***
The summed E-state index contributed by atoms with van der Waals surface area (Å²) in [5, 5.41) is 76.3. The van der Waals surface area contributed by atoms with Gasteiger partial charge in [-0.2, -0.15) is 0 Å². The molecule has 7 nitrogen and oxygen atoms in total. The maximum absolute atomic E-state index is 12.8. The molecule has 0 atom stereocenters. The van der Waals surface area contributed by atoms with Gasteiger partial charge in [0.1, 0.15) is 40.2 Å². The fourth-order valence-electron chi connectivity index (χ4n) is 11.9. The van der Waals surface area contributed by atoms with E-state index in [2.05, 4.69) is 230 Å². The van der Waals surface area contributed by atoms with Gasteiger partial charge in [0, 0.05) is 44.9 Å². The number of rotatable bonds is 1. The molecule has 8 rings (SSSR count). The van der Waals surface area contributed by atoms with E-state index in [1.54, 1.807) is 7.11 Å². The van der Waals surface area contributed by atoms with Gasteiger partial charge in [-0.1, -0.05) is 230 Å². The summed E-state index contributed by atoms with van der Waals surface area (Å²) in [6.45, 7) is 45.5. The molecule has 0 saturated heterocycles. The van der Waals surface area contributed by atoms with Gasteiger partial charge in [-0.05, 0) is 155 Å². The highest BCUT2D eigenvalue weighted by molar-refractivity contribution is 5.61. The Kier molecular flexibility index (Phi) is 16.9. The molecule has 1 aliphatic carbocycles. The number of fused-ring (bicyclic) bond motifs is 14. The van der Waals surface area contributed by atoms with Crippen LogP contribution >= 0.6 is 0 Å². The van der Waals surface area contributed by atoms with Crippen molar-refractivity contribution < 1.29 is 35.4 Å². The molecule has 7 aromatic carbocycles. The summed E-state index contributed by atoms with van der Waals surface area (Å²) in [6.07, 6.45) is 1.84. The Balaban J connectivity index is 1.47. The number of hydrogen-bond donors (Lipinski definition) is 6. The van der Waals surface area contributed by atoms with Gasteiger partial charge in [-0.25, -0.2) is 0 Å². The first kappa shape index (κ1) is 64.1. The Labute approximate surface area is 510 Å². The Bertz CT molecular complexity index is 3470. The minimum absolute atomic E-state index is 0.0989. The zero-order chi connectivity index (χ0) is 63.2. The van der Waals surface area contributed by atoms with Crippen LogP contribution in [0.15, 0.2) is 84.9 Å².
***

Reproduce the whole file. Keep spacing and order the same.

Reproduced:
The summed E-state index contributed by atoms with van der Waals surface area (Å²) in [5, 5.41) is 76.3. The van der Waals surface area contributed by atoms with Gasteiger partial charge in [-0.2, -0.15) is 0 Å². The molecule has 7 nitrogen and oxygen atoms in total. The maximum absolute atomic E-state index is 12.8. The molecule has 0 atom stereocenters. The van der Waals surface area contributed by atoms with Gasteiger partial charge in [0.1, 0.15) is 40.2 Å². The fourth-order valence-electron chi connectivity index (χ4n) is 11.9. The van der Waals surface area contributed by atoms with E-state index in [2.05, 4.69) is 230 Å². The van der Waals surface area contributed by atoms with Gasteiger partial charge in [0, 0.05) is 44.9 Å². The number of rotatable bonds is 1. The molecule has 8 rings (SSSR count). The van der Waals surface area contributed by atoms with E-state index in [1.54, 1.807) is 7.11 Å². The van der Waals surface area contributed by atoms with Gasteiger partial charge in [-0.1, -0.05) is 230 Å². The summed E-state index contributed by atoms with van der Waals surface area (Å²) in [6.45, 7) is 45.5. The molecule has 0 saturated heterocycles. The van der Waals surface area contributed by atoms with Gasteiger partial charge in [-0.05, 0) is 155 Å². The highest BCUT2D eigenvalue weighted by molar-refractivity contribution is 5.61. The Kier molecular flexibility index (Phi) is 16.9. The molecule has 1 aliphatic carbocycles. The number of fused-ring (bicyclic) bond motifs is 14. The van der Waals surface area contributed by atoms with Crippen LogP contribution >= 0.6 is 0 Å². The van der Waals surface area contributed by atoms with Crippen molar-refractivity contribution < 1.29 is 35.4 Å². The molecule has 7 aromatic carbocycles. The summed E-state index contributed by atoms with van der Waals surface area (Å²) in [6.07, 6.45) is 1.84. The Balaban J connectivity index is 1.47. The number of hydrogen-bond donors (Lipinski definition) is 6. The van der Waals surface area contributed by atoms with Gasteiger partial charge in [-0.25, -0.2) is 0 Å². The first kappa shape index (κ1) is 64.1. The Labute approximate surface area is 510 Å². The Bertz CT molecular complexity index is 3470. The minimum absolute atomic E-state index is 0.0989. The zero-order chi connectivity index (χ0) is 63.2. The van der Waals surface area contributed by atoms with Crippen LogP contribution in [0.15, 0.2) is 84.9 Å².